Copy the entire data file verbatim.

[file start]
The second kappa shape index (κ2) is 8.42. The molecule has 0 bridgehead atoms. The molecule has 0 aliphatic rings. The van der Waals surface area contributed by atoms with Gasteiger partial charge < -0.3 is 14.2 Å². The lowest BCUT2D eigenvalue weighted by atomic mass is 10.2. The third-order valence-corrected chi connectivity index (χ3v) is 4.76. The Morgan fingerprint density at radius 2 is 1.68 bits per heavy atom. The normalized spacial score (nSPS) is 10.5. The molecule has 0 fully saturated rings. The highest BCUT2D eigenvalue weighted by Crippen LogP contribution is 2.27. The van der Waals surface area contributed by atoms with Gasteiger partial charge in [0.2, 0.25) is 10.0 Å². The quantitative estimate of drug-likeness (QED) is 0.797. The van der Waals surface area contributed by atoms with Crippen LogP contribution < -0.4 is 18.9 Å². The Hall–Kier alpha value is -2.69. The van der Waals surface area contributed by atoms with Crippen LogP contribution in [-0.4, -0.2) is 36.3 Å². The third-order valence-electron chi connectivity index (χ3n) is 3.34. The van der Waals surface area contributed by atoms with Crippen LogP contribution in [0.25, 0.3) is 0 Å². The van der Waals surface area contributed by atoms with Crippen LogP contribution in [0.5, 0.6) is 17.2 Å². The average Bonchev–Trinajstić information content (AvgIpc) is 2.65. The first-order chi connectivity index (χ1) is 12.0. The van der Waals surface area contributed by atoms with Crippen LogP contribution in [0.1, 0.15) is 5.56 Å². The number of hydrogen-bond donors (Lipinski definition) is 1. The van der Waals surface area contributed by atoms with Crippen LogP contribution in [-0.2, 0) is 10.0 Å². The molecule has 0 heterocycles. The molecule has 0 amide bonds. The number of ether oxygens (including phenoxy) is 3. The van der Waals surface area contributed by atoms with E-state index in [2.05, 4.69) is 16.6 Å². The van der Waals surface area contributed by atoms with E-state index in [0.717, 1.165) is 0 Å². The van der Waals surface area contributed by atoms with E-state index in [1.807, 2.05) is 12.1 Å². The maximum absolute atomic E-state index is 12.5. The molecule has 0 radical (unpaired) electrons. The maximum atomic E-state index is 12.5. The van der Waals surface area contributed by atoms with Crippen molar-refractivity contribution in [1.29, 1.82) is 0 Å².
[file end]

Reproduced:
The second kappa shape index (κ2) is 8.42. The molecule has 0 bridgehead atoms. The molecule has 0 aliphatic rings. The van der Waals surface area contributed by atoms with Gasteiger partial charge < -0.3 is 14.2 Å². The lowest BCUT2D eigenvalue weighted by atomic mass is 10.2. The third-order valence-corrected chi connectivity index (χ3v) is 4.76. The Morgan fingerprint density at radius 2 is 1.68 bits per heavy atom. The normalized spacial score (nSPS) is 10.5. The molecule has 0 fully saturated rings. The highest BCUT2D eigenvalue weighted by Crippen LogP contribution is 2.27. The van der Waals surface area contributed by atoms with Gasteiger partial charge in [0.2, 0.25) is 10.0 Å². The quantitative estimate of drug-likeness (QED) is 0.797. The van der Waals surface area contributed by atoms with Crippen LogP contribution < -0.4 is 18.9 Å². The Hall–Kier alpha value is -2.69. The van der Waals surface area contributed by atoms with Crippen LogP contribution in [-0.4, -0.2) is 36.3 Å². The third-order valence-electron chi connectivity index (χ3n) is 3.34. The van der Waals surface area contributed by atoms with Crippen LogP contribution in [0.25, 0.3) is 0 Å². The van der Waals surface area contributed by atoms with Crippen LogP contribution in [0.5, 0.6) is 17.2 Å². The average Bonchev–Trinajstić information content (AvgIpc) is 2.65. The first-order chi connectivity index (χ1) is 12.0. The van der Waals surface area contributed by atoms with Crippen LogP contribution in [0.1, 0.15) is 5.56 Å². The number of hydrogen-bond donors (Lipinski definition) is 1. The van der Waals surface area contributed by atoms with Crippen LogP contribution in [-0.2, 0) is 10.0 Å². The molecule has 0 heterocycles. The molecule has 0 amide bonds. The number of ether oxygens (including phenoxy) is 3. The van der Waals surface area contributed by atoms with E-state index in [2.05, 4.69) is 16.6 Å². The van der Waals surface area contributed by atoms with E-state index in [0.717, 1.165) is 0 Å². The van der Waals surface area contributed by atoms with E-state index in [1.807, 2.05) is 12.1 Å². The maximum absolute atomic E-state index is 12.5. The molecule has 0 radical (unpaired) electrons. The maximum atomic E-state index is 12.5. The van der Waals surface area contributed by atoms with Crippen molar-refractivity contribution in [1.29, 1.82) is 0 Å².